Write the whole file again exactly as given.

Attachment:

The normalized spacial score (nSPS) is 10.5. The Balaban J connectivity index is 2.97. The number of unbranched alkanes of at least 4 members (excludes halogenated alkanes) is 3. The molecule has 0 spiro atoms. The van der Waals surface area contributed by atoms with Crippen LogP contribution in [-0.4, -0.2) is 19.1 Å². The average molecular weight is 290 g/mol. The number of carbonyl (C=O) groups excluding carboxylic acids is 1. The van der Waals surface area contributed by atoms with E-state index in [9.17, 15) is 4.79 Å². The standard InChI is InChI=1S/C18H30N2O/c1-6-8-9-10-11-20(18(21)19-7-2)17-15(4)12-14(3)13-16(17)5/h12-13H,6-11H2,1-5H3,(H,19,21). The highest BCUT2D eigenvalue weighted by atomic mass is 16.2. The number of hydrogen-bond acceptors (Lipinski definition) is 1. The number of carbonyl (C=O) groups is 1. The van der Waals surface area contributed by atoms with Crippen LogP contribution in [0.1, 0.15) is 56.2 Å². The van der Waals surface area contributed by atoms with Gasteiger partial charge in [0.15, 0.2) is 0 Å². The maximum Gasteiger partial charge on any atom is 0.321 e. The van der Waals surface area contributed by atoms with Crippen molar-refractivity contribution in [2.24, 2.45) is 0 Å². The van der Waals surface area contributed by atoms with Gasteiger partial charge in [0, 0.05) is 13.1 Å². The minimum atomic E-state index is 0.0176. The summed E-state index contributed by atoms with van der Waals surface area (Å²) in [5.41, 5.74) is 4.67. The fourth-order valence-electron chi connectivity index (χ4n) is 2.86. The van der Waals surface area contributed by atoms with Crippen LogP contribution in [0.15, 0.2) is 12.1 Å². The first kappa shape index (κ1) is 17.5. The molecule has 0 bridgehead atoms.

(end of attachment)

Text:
The normalized spacial score (nSPS) is 10.5. The Balaban J connectivity index is 2.97. The number of unbranched alkanes of at least 4 members (excludes halogenated alkanes) is 3. The molecule has 0 spiro atoms. The van der Waals surface area contributed by atoms with Crippen LogP contribution in [-0.4, -0.2) is 19.1 Å². The average molecular weight is 290 g/mol. The number of carbonyl (C=O) groups excluding carboxylic acids is 1. The van der Waals surface area contributed by atoms with E-state index in [9.17, 15) is 4.79 Å². The standard InChI is InChI=1S/C18H30N2O/c1-6-8-9-10-11-20(18(21)19-7-2)17-15(4)12-14(3)13-16(17)5/h12-13H,6-11H2,1-5H3,(H,19,21). The highest BCUT2D eigenvalue weighted by atomic mass is 16.2. The number of hydrogen-bond acceptors (Lipinski definition) is 1. The number of carbonyl (C=O) groups is 1. The van der Waals surface area contributed by atoms with Crippen LogP contribution in [0.1, 0.15) is 56.2 Å². The van der Waals surface area contributed by atoms with Gasteiger partial charge in [0.15, 0.2) is 0 Å². The maximum Gasteiger partial charge on any atom is 0.321 e. The van der Waals surface area contributed by atoms with Crippen molar-refractivity contribution in [2.24, 2.45) is 0 Å². The van der Waals surface area contributed by atoms with Gasteiger partial charge in [0, 0.05) is 13.1 Å². The minimum atomic E-state index is 0.0176. The summed E-state index contributed by atoms with van der Waals surface area (Å²) in [5.41, 5.74) is 4.67. The fourth-order valence-electron chi connectivity index (χ4n) is 2.86. The van der Waals surface area contributed by atoms with Crippen LogP contribution in [0.15, 0.2) is 12.1 Å². The first kappa shape index (κ1) is 17.5. The molecule has 0 bridgehead atoms.